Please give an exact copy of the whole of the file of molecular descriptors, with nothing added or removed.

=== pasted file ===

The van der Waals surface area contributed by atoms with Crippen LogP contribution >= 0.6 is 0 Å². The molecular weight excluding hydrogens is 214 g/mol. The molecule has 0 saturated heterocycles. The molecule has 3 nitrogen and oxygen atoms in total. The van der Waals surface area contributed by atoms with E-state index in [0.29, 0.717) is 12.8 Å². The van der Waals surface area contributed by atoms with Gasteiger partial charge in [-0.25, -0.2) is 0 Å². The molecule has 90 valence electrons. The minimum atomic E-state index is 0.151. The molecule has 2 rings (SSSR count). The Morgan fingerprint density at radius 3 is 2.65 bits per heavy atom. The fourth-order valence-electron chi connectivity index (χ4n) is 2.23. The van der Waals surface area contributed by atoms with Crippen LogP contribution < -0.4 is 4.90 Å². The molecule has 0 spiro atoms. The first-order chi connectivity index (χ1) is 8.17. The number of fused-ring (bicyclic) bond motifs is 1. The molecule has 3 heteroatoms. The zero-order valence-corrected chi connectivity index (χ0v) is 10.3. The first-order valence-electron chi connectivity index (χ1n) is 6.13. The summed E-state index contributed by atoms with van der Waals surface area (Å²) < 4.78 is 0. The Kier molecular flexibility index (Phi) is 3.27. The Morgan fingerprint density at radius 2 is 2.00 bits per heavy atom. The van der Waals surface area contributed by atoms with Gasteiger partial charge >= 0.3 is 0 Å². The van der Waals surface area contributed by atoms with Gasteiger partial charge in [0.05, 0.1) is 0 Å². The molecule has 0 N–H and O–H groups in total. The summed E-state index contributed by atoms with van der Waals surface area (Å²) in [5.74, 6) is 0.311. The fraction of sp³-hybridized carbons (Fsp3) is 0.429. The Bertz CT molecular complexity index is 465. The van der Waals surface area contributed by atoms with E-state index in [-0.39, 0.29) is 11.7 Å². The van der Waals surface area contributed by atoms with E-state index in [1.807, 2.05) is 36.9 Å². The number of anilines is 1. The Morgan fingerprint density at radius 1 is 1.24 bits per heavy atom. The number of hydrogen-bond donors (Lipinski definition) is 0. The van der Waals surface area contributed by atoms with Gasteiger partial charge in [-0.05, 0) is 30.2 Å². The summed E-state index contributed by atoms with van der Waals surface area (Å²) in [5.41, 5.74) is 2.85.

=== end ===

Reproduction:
The van der Waals surface area contributed by atoms with Crippen LogP contribution >= 0.6 is 0 Å². The molecular weight excluding hydrogens is 214 g/mol. The molecule has 0 saturated heterocycles. The molecule has 3 nitrogen and oxygen atoms in total. The van der Waals surface area contributed by atoms with E-state index in [0.29, 0.717) is 12.8 Å². The van der Waals surface area contributed by atoms with Gasteiger partial charge in [-0.25, -0.2) is 0 Å². The molecule has 90 valence electrons. The minimum atomic E-state index is 0.151. The molecule has 2 rings (SSSR count). The Morgan fingerprint density at radius 3 is 2.65 bits per heavy atom. The fourth-order valence-electron chi connectivity index (χ4n) is 2.23. The van der Waals surface area contributed by atoms with Crippen LogP contribution < -0.4 is 4.90 Å². The molecule has 0 spiro atoms. The first-order chi connectivity index (χ1) is 8.17. The number of fused-ring (bicyclic) bond motifs is 1. The molecule has 3 heteroatoms. The zero-order valence-corrected chi connectivity index (χ0v) is 10.3. The first-order valence-electron chi connectivity index (χ1n) is 6.13. The summed E-state index contributed by atoms with van der Waals surface area (Å²) < 4.78 is 0. The Kier molecular flexibility index (Phi) is 3.27. The Morgan fingerprint density at radius 2 is 2.00 bits per heavy atom. The van der Waals surface area contributed by atoms with Gasteiger partial charge >= 0.3 is 0 Å². The van der Waals surface area contributed by atoms with Gasteiger partial charge in [0.05, 0.1) is 0 Å². The molecule has 0 N–H and O–H groups in total. The summed E-state index contributed by atoms with van der Waals surface area (Å²) in [5.74, 6) is 0.311. The fraction of sp³-hybridized carbons (Fsp3) is 0.429. The Bertz CT molecular complexity index is 465. The van der Waals surface area contributed by atoms with E-state index in [-0.39, 0.29) is 11.7 Å². The van der Waals surface area contributed by atoms with E-state index in [1.807, 2.05) is 36.9 Å². The number of anilines is 1. The Morgan fingerprint density at radius 1 is 1.24 bits per heavy atom. The number of hydrogen-bond donors (Lipinski definition) is 0. The van der Waals surface area contributed by atoms with Gasteiger partial charge in [-0.05, 0) is 30.2 Å². The summed E-state index contributed by atoms with van der Waals surface area (Å²) in [5.41, 5.74) is 2.85.